Several estate agents who buy and sell multimillion pound houses reported their phones had begun to ring early on Friday morning with calls from wealthy people around the world who had put off house purchases until the result of the election was known.
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Investors had worried about the prospect of a new tax on homes worth more than £2m, which had been proposed by the Labour party.
The removal of this threat of a “mansion tax” meant that the price of expensive homes could now rebound by 20 per cent in the next 12 months, Ed Mead, a director of Douglas & Gordon estate agents, forecast.
The election result would “restore overseas investor confidence in the UK”, triggering what he predicted would be a “surge in [house] values over the next five years”.
“This is a very bullish outcome for London real estate markets at all price levels,” he added.
Giles Hannah of Christie’s International Real Estate said that buyers from Canada, the USA, the Middle East and Asia would buy in London, as they will now “view the market as a haven”.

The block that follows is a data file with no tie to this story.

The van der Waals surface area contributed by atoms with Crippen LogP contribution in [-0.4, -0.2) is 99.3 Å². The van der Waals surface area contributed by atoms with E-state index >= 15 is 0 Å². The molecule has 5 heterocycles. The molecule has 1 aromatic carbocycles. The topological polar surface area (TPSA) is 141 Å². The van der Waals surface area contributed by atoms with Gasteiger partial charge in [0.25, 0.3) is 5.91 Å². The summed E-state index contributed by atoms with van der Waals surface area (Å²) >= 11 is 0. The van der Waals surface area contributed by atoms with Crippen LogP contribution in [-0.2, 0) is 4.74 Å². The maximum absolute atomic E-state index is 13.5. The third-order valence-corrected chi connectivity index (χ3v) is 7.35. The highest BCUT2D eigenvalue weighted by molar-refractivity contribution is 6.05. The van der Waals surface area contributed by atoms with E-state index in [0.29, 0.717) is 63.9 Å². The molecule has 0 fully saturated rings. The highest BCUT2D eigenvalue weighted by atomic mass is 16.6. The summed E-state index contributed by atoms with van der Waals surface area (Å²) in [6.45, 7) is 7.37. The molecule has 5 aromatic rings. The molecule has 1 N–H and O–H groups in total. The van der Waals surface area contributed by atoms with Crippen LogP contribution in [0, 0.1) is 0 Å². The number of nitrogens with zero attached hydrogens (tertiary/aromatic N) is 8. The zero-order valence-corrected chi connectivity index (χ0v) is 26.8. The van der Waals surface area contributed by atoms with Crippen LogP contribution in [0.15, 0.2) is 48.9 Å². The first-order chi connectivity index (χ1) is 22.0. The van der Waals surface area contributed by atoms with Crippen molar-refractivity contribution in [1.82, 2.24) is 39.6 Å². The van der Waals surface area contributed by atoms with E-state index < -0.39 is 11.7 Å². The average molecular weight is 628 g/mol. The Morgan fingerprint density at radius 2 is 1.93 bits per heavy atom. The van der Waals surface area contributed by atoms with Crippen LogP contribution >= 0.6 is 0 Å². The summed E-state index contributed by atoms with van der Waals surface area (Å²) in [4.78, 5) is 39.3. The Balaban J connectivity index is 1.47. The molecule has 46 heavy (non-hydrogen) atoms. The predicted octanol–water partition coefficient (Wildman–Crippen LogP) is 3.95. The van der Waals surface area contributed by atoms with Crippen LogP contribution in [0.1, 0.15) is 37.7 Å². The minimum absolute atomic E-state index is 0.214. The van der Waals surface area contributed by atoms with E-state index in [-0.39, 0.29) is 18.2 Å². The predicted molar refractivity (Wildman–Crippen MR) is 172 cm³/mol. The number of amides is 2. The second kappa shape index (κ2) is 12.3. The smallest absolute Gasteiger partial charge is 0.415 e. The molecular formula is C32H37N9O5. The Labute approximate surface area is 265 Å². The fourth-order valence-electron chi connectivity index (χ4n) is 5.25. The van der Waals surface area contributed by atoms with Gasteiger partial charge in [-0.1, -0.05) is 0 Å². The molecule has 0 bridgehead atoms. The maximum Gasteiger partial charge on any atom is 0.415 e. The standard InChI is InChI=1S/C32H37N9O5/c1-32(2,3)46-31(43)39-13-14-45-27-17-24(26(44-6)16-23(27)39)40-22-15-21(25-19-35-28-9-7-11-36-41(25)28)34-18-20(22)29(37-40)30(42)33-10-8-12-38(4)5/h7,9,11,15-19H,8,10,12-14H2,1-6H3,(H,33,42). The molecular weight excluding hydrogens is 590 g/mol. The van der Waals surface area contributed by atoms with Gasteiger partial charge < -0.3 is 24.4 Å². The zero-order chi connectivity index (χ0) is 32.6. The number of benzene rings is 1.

A shortage of properties for sale would fuel price rises, he added.
Charles McDowell, an independent buying agent, said he was “hugely relieved” and the result was “an High quality global journalism requires investment. absolute blessing for our business”. He had already received a flurry of phone calls from prospective buyers seeking expensive London homes.
“Up until today, buyers were feeling very nervous indeed,” he said. “Now people feel the UK is open for business and they can invest here knowing it will be stable and consistent.”
Property companies’ share prices were among the biggest gainers as the stock market rallied.
London estate agent Foxtons — which has a reputation for seeking to push up prices in up-and-coming areas of the capital — saw its share price jump by 12 per cent.
Property websites Rightmove and Zoopla and the major housebuilders also gained.